Figure 1  The VelocITy multicloud architecture

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A pre-integrated, certified, multicloud reference architecture

The HCL VelocITy framework, as shown in Figure 1, provides a pre-integrated, certified reference architecture with pre-engineered components, incorporating the people, processes, and technology infrastructure required to provide end-to-end service delivery for multicloud deployments. Simply put, it removes the pain a customer can experience when migrating to a multicloud environment. They don’t need to choose different products from different vendors and then attempt to integrate all into an optimal and secure solution that meets their specific use case needs.

The top six highly sought after use cases

Leveraging its experience helping many Fortune 500 customers design and implement their data center migration strategies, HCL has identified its top six validated use cases for multicloud. Aligned with major industry trends in deploying multicloud environments and summarized in Figure 2, these represent use cases that can be implemented with HCL VelocITy. These six use cases also expand to over 30 detailed use cases for day 0, day 1, and day 2.

Figure 2  Six validated multicloud use cases

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Built on Cisco technology

In developing the VelocITy stack, HCL evaluated many potential technology partners. A clear success criterion was the potential partner’s ability to deliver an end-to-end stack with flexible consumption model options, along with having a high level of ecosystem partner integrations and single-call, day 2 break/fix support.

Cisco met these requirements, leveraging its in-depth hardware and software product portfolio. In addition, many of Cisco’s products are now offered through a flexible consumable model, leveraging the Cisco Capital®Open Pay® solution. A few of the Cisco products incorporated into the VelocITy stack include Cisco UCS®, HyperFlex™, Cisco ACI®, Cisco Intersight™, Cisco Workload Optimization Manager, AppDynamics®, Cisco Container Platform, Cisco CloudCenter™, and Cisco Tetration Analytics™.

Adding to this list, Cisco has more than 65 integrated and certified ecosystem partner offerings available to fill out the VelocITy solution.

Migrate to a hybrid, multicloud environment with confidence

Cisco’s market-leading technology, available through a modern OpEx-based business model, in combination with HCL’s vast experience in multicloud deployments, brings to market a truly differentiated offering.

The numbers speak for themselves. For example, by deploying HCL VelocITy, both a large hospitality chain and a European telco reduced their TCO by 40 percent, while seeing a 50-60 percent improvement in IT automation.

If you’re migrating to a multicloud environment to meet your specific use case needs, explore HCL VelocITy powered by Cisco.

Monday 23 November 2020

A Look to 2021 with Cisco Meraki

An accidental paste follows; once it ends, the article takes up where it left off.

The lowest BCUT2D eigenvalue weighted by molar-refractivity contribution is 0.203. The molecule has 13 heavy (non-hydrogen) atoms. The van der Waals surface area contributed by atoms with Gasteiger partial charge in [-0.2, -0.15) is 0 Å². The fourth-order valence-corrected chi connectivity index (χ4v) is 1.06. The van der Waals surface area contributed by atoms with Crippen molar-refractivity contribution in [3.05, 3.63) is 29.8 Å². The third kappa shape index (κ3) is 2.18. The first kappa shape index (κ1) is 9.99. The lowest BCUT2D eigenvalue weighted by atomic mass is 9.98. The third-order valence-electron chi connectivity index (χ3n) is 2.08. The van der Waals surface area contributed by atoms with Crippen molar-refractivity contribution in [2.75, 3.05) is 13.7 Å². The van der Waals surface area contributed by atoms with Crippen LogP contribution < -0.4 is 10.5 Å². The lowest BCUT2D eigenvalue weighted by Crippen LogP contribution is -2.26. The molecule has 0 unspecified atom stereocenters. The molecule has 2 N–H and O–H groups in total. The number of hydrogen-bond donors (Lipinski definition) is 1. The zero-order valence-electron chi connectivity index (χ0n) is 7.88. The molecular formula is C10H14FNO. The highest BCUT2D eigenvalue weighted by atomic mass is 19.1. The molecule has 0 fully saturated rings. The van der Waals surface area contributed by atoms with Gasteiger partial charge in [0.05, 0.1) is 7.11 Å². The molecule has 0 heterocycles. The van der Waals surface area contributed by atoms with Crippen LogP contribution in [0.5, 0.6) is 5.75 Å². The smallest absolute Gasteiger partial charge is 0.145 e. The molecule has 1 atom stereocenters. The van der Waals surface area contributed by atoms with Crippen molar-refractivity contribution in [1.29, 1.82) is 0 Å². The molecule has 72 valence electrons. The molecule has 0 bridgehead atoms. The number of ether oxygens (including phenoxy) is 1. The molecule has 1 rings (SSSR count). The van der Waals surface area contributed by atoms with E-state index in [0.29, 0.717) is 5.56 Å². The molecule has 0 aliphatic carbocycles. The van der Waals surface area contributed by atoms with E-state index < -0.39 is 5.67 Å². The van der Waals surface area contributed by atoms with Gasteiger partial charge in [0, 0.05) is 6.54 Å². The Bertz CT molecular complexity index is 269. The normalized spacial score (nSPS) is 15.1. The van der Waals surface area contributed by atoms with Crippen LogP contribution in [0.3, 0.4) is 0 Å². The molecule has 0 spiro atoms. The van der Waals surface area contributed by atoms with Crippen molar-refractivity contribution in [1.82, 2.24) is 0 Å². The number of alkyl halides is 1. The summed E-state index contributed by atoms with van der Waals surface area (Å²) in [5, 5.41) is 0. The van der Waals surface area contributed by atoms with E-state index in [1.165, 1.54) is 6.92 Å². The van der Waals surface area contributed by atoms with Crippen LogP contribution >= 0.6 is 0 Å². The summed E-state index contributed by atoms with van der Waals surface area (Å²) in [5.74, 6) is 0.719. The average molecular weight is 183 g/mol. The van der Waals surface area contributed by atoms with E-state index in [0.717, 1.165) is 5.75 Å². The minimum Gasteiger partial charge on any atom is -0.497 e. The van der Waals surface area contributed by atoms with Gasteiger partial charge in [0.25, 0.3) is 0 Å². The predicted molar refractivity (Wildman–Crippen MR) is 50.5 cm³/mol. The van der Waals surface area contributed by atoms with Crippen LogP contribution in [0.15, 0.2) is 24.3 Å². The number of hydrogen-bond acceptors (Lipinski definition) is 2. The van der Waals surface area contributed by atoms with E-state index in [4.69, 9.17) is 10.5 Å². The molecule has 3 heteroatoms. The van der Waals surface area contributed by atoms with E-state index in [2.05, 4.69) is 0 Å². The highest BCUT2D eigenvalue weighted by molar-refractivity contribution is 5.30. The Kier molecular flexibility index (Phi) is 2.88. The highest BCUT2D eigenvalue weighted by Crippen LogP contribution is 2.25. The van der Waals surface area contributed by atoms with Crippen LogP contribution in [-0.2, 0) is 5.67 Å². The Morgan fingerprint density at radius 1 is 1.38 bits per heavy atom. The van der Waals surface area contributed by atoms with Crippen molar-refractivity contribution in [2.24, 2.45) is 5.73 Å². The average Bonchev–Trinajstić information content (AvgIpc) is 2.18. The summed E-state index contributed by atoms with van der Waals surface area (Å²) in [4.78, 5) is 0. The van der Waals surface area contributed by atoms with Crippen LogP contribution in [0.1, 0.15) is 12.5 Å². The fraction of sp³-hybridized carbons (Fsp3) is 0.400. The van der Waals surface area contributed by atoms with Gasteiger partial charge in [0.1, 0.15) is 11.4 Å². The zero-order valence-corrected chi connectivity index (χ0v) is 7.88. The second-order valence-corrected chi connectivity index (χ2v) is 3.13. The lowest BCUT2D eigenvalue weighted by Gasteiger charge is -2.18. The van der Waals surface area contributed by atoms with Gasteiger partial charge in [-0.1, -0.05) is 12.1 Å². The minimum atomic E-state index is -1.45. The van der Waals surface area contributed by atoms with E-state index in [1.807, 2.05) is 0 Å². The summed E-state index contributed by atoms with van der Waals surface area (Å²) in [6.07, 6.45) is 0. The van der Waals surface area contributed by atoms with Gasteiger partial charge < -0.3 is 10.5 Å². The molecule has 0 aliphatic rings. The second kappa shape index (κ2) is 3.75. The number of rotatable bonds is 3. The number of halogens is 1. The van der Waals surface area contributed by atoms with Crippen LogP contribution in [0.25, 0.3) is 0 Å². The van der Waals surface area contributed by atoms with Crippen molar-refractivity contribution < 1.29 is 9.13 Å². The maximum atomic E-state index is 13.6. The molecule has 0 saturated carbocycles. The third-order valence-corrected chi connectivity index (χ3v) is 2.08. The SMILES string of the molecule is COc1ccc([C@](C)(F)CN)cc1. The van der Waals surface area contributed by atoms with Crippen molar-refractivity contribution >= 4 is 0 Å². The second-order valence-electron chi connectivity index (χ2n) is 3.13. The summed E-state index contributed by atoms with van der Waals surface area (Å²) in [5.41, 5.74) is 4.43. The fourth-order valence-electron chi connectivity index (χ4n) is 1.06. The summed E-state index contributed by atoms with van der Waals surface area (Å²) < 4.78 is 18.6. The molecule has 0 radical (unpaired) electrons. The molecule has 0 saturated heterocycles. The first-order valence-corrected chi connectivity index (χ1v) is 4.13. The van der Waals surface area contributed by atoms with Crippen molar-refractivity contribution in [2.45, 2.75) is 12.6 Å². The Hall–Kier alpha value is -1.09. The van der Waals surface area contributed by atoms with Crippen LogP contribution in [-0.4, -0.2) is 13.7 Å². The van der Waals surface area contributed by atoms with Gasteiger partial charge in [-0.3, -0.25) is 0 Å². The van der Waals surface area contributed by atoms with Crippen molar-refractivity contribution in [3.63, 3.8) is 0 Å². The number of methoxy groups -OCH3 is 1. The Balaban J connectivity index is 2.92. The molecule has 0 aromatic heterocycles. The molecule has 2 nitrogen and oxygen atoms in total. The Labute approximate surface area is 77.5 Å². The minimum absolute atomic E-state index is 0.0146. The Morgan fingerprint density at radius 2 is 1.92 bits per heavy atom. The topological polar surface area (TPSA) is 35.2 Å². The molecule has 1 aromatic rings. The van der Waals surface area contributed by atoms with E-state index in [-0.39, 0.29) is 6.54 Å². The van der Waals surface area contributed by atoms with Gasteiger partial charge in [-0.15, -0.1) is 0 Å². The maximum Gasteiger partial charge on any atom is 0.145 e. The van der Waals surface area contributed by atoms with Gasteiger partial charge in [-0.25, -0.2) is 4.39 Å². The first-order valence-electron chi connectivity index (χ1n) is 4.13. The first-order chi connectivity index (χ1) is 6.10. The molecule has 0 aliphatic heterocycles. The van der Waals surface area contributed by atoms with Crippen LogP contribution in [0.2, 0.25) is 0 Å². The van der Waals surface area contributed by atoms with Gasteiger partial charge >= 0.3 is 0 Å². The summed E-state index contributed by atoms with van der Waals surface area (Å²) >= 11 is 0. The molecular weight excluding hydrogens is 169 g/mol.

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As we look back on 2020, the pandemic has proven to be a clear digitization accelerator—especially in areas critical to COVID-19 response. Companies within the financial sector are going beyond the lobby and into the cloud.

Some of the key benefits of embracing a cloud-managed IT solution include a decrease in time to market thanks to automation and zero-touch provisioning, the ability to simplify visibility and troubleshoot while helping IT teams get ahead of issues, and the ability to focus extra time and budget on resources and business-critical projects.

Managing safe migration to the cloud has never been more important. At Cisco Meraki, our cloud-based platform enables agility, scale, and simplification for financial institutions big and small. As we look ahead to 2021, a few key areas of focus stand out.

Meet the secure branch of the future

Providing reliable, secure connectivity while turning data into intelligent insights about how your branch infrastructure is operating—and how it can operate better—is critical. This includes improving your customer experience and engaging with them in new ways from the moment they enter the branch. For example, consider personalizing customer engagements through digital and in-branch resources, then leverage collected insights to inform and improve customer experience.   

Manage video analytics intelligently

IoT cameras and sensors combined with Meraki Insight are a powerful tool to effectively manage security, while ensuring a safe customer experience. They allow you to: 

- Manage video analytics intelligently

- Maintain social distancing protocols

- Eliminate outdated hardware

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Cloud-based team support

Today’s new normal has required businesses to rethink how to help their employees collaborate safely while working from remote locations. These cloud-based solutions are helping companies support their off-site workforce. Some examples include safe remote access for payments, insurance claims, and loan approvals—all while maintaining policy compliance. Teams are able to connect to a secure network from any location for mission-critical and sensitive data.